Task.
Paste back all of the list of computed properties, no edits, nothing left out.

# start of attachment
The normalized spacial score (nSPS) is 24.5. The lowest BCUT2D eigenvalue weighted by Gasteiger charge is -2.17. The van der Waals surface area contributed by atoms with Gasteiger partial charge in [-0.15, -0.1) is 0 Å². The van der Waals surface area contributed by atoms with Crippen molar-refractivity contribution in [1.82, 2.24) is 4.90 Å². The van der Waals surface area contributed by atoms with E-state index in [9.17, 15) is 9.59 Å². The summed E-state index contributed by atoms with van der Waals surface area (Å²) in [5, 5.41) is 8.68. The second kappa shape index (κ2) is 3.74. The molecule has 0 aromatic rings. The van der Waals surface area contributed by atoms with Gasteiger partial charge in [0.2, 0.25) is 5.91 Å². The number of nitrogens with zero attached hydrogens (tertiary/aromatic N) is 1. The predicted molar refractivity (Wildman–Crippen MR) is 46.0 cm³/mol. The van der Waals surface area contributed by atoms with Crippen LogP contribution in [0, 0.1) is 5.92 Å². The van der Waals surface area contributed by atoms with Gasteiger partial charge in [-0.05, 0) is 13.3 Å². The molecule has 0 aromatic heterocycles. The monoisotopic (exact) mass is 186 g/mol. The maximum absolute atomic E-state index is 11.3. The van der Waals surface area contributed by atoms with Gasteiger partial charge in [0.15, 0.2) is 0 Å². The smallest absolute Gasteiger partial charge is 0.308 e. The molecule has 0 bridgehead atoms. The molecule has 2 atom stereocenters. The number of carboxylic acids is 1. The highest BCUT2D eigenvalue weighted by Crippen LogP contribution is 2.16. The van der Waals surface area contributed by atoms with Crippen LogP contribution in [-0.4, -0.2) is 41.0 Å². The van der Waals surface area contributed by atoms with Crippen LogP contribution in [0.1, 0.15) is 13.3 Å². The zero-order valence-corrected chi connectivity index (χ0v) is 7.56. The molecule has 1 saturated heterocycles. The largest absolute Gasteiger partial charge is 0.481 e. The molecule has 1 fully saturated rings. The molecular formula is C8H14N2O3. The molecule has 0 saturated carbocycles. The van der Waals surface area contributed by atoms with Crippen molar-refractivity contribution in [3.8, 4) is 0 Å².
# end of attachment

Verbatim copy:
The normalized spacial score (nSPS) is 24.5. The lowest BCUT2D eigenvalue weighted by Gasteiger charge is -2.17. The van der Waals surface area contributed by atoms with Gasteiger partial charge in [-0.15, -0.1) is 0 Å². The van der Waals surface area contributed by atoms with Crippen molar-refractivity contribution in [1.82, 2.24) is 4.90 Å². The van der Waals surface area contributed by atoms with E-state index in [9.17, 15) is 9.59 Å². The summed E-state index contributed by atoms with van der Waals surface area (Å²) in [5, 5.41) is 8.68. The second kappa shape index (κ2) is 3.74. The molecule has 0 aromatic rings. The van der Waals surface area contributed by atoms with Gasteiger partial charge in [0.2, 0.25) is 5.91 Å². The number of nitrogens with zero attached hydrogens (tertiary/aromatic N) is 1. The predicted molar refractivity (Wildman–Crippen MR) is 46.0 cm³/mol. The van der Waals surface area contributed by atoms with Crippen LogP contribution in [0, 0.1) is 5.92 Å². The van der Waals surface area contributed by atoms with Gasteiger partial charge in [-0.05, 0) is 13.3 Å². The molecule has 0 aromatic heterocycles. The monoisotopic (exact) mass is 186 g/mol. The maximum absolute atomic E-state index is 11.3. The van der Waals surface area contributed by atoms with Gasteiger partial charge in [0.15, 0.2) is 0 Å². The smallest absolute Gasteiger partial charge is 0.308 e. The molecule has 0 bridgehead atoms. The molecule has 2 atom stereocenters. The number of carboxylic acids is 1. The highest BCUT2D eigenvalue weighted by Crippen LogP contribution is 2.16. The van der Waals surface area contributed by atoms with Crippen LogP contribution in [-0.4, -0.2) is 41.0 Å². The van der Waals surface area contributed by atoms with Crippen LogP contribution in [0.1, 0.15) is 13.3 Å². The zero-order valence-corrected chi connectivity index (χ0v) is 7.56. The molecule has 1 saturated heterocycles. The largest absolute Gasteiger partial charge is 0.481 e. The molecule has 1 fully saturated rings. The molecular formula is C8H14N2O3. The molecule has 0 saturated carbocycles. The van der Waals surface area contributed by atoms with Crippen molar-refractivity contribution in [3.8, 4) is 0 Å².